Overexpression of ERG in the prostate epithelium, due to chromosomal translocations, contributes to prostate tumorigenesis. Here, genomic analysis of ERG siRNA-treated prostate cells harboring the endogenous TMPRSS2-ERG fusion revealed an inverse relationship between ERG and Annexin A2 (ANXA2) expression at both the RNA and protein level. ANXA2, a Ca2+-dependent and phospholipid-binding protein, is involved in various cellular functions, including maintenance of epithelial cell polarity. Mechanistic studies defined the prostate-specific transcription start site of ANXA2 and showed that the recruitment of ERG to the ANXA2 promoter is required for transcriptional repression by ERG. Knockdown of ERG enhanced the apical localization of ANXA2, the bundling of actin filaments at cell-cell junctions and formation of a polarized epithelial phenotype. ERG overexpression disrupted ANXA2 mediated cell polarity and promoted epithelial mesenchymal transition (EMT) by inhibiting CDC42 and RHOA, and by activating cofilin. Immunohistochemistry (IHC), demonstrated a reciprocal relationship of ANXA2 and ERG expression in a large fraction of primary prostate cancer clinical specimens. ANXA2 was absent or markedly reduced in ERG(+) tumors, which were mostly well-differentiated. ERG(-) tumors, meanwhile, expressed moderate to high levels of ANXA2, and were either poorly-differentiated or displayed subsets of poorly-differentiated cells. Taken together, the transcriptional repression of ANXA2 by ERG in prostate epithelial cells plays a critical role in abrogating differentiation, promoting EMT, and in the reciprocal correlation of ERG and ANXA2 expression observed in human prostate cancer. Implications: ANXA2 is a new component of the ERG network with potential to enhance biological stratification and therapeutic targeting of ERG stratified prostate cancers.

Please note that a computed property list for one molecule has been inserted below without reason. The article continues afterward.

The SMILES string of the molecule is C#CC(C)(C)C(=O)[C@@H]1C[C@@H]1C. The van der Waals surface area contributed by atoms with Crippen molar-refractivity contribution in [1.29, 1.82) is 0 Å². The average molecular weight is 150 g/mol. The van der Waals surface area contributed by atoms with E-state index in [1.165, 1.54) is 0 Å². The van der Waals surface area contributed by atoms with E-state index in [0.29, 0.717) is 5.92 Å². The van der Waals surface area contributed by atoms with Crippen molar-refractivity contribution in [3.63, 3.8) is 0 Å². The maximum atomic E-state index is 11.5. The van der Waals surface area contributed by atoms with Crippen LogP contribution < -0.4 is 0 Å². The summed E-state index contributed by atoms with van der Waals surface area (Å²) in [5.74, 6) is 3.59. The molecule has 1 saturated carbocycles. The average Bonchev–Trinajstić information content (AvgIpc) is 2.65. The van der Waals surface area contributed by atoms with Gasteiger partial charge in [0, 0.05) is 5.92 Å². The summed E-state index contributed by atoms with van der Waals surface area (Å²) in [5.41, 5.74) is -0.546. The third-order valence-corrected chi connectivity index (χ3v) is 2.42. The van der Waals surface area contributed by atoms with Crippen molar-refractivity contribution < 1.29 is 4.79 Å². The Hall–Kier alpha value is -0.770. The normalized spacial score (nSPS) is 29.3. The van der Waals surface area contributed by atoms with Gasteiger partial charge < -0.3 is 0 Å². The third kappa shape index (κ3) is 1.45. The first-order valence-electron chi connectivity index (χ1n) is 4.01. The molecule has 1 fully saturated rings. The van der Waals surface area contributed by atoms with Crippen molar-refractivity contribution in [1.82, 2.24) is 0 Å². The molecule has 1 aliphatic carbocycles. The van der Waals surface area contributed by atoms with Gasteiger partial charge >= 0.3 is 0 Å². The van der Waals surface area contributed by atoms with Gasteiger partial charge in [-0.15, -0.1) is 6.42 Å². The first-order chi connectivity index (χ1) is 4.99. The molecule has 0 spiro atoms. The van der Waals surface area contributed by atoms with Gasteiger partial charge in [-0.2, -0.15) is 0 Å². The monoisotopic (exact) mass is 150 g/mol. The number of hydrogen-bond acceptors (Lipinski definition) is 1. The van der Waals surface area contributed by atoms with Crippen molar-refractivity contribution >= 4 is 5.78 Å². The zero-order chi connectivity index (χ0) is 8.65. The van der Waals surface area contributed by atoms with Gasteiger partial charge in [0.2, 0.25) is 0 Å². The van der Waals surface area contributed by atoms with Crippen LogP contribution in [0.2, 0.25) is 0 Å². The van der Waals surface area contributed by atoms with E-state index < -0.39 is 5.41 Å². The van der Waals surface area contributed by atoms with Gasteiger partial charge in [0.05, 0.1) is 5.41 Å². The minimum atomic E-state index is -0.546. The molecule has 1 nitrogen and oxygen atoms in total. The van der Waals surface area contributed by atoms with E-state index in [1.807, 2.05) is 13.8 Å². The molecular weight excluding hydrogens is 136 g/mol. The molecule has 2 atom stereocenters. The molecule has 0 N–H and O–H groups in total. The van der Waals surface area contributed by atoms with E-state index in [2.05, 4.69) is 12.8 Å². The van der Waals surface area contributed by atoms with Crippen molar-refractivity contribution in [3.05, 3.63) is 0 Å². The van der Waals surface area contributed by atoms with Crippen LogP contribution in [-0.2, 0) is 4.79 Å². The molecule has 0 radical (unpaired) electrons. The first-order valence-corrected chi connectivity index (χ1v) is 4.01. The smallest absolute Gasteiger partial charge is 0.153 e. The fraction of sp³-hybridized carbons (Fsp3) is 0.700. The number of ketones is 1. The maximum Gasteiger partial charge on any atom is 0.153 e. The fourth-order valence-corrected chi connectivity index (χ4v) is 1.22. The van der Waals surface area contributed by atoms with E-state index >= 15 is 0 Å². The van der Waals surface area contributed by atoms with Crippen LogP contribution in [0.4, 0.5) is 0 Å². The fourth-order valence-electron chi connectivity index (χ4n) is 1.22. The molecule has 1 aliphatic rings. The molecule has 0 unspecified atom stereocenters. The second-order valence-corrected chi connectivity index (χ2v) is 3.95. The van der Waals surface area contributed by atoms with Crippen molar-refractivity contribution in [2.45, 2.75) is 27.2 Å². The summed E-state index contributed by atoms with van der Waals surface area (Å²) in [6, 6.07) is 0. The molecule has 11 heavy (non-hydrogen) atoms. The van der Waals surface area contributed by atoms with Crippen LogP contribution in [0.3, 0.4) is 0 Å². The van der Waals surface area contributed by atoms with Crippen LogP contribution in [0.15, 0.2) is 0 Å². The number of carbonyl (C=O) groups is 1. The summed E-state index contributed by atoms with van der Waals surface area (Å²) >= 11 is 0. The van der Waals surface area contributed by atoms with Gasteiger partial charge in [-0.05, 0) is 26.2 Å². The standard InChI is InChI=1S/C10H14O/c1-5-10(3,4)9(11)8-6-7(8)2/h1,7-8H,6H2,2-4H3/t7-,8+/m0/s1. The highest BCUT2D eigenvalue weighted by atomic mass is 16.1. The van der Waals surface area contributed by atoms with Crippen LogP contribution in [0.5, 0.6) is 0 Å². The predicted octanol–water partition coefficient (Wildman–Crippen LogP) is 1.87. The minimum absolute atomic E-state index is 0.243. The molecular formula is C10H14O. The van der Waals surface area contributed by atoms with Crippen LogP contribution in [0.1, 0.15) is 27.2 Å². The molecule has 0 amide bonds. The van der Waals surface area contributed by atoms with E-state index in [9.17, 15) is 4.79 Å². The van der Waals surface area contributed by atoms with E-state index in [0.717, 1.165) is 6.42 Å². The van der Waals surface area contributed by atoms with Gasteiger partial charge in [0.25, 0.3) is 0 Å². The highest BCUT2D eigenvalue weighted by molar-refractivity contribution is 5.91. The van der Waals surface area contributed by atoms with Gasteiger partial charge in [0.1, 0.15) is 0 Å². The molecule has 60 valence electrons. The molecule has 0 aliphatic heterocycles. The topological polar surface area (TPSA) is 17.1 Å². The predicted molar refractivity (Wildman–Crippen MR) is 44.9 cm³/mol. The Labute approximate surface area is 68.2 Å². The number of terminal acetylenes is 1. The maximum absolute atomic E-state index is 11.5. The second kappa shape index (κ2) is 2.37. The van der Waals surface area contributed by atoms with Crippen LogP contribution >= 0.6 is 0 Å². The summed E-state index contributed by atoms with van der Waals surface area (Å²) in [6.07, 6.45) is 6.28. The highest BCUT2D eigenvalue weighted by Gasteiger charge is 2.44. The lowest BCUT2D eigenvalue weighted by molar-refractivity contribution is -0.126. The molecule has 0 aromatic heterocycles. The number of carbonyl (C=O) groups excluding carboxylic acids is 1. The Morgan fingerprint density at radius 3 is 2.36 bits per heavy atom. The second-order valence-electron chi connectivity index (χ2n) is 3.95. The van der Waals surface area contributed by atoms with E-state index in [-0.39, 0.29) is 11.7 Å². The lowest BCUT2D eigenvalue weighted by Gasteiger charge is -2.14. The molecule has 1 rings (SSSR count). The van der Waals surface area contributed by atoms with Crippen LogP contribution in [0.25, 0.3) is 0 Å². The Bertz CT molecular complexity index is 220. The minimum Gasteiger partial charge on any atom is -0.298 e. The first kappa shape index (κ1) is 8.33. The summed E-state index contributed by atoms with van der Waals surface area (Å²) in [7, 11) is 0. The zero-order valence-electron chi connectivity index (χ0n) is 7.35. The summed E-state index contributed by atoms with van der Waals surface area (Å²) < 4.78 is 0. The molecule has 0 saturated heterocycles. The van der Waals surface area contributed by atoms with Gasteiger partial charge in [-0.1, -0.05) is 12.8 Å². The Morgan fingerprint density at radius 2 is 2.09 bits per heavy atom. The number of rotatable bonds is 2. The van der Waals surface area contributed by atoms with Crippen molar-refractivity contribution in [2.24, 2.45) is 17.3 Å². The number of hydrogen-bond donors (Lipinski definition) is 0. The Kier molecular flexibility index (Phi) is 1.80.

Gene fusion between TMPRSS2 promoter and the ERG proto-oncogene is a major genomic alteration found in over half of prostate cancers (CaP), which leads to aberrant androgen dependent ERG expression. Despite extensive analysis for the biological functions of ERG in CaP, there is no systematic evaluation of the ERG responsive proteome (ERP). ERP has the potential to define new biomarkers and therapeutic targets for prostate tumors stratified by ERG expression.
Recently, mitochondria have been suggested to act in tumor suppression. However, the underlying mechanisms by which mitochondria suppress tumorigenesis are far from being clear. In this study, we have investigated the link between mitochondrial dysfunction and the tumor suppressor protein p53 using a set of respiration-deficient (Res(-)) mammalian cell mutants with impaired assembly of the oxidative phosphorylation machinery. Our data suggest that normal mitochondrial function is required for ?-irradiation (?IR)-induced cell death, which is mainly a p53-dependent process. The Res(-) cells are protected against ?IR-induced cell death due to impaired p53 expression/function. We find that the loss of complex I biogenesis in the absence of the MWFE subunit reduces the steady-state level of the p53 protein, although there is no effect on the p53 protein level in the absence of the ESSS subunit that is also essential for complex I assembly. The p53 protein level was also reduced to undetectable levels in Res(-) cells with severely impaired mitochondrial protein synthesis. This suggests that p53 protein expression is differentially regulated depending upon the type of electron transport chain/respiratory chain deficiency. Moreover, irrespective of the differences in the p53 protein expression profile, ?IR-induced p53 activity is compromised in all Res(-) cells. Using two different conditional systems for complex I assembly, we also show that the effect of mitochondrial dysfunction on p53 expression/function is a reversible phenomenon. We believe that these findings will have major implications in the understanding of cancer development and therapy.
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